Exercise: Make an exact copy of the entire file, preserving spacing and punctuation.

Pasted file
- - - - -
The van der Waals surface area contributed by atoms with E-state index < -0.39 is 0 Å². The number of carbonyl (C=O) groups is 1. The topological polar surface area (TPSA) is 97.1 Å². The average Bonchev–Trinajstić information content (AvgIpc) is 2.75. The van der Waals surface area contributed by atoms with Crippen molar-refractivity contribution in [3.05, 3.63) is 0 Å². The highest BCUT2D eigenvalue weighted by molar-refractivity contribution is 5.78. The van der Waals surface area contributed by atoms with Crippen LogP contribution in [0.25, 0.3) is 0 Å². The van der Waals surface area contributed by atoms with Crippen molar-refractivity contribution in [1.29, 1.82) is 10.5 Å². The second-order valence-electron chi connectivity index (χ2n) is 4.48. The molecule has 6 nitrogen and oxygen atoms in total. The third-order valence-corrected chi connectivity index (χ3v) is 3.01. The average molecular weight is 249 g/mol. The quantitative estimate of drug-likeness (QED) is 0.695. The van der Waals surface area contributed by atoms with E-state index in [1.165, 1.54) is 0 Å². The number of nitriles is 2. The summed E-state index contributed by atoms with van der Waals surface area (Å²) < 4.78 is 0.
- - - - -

The van der Waals surface area contributed by atoms with E-state index < -0.39 is 0 Å². The number of carbonyl (C=O) groups is 1. The topological polar surface area (TPSA) is 97.1 Å². The average Bonchev–Trinajstić information content (AvgIpc) is 2.75. The van der Waals surface area contributed by atoms with Crippen molar-refractivity contribution in [3.05, 3.63) is 0 Å². The highest BCUT2D eigenvalue weighted by molar-refractivity contribution is 5.78. The van der Waals surface area contributed by atoms with Crippen LogP contribution in [0.25, 0.3) is 0 Å². The van der Waals surface area contributed by atoms with Crippen molar-refractivity contribution in [1.29, 1.82) is 10.5 Å². The second-order valence-electron chi connectivity index (χ2n) is 4.48. The molecule has 6 nitrogen and oxygen atoms in total. The third-order valence-corrected chi connectivity index (χ3v) is 3.01. The average molecular weight is 249 g/mol. The quantitative estimate of drug-likeness (QED) is 0.695. The van der Waals surface area contributed by atoms with E-state index in [1.165, 1.54) is 0 Å². The number of nitriles is 2. The summed E-state index contributed by atoms with van der Waals surface area (Å²) < 4.78 is 0.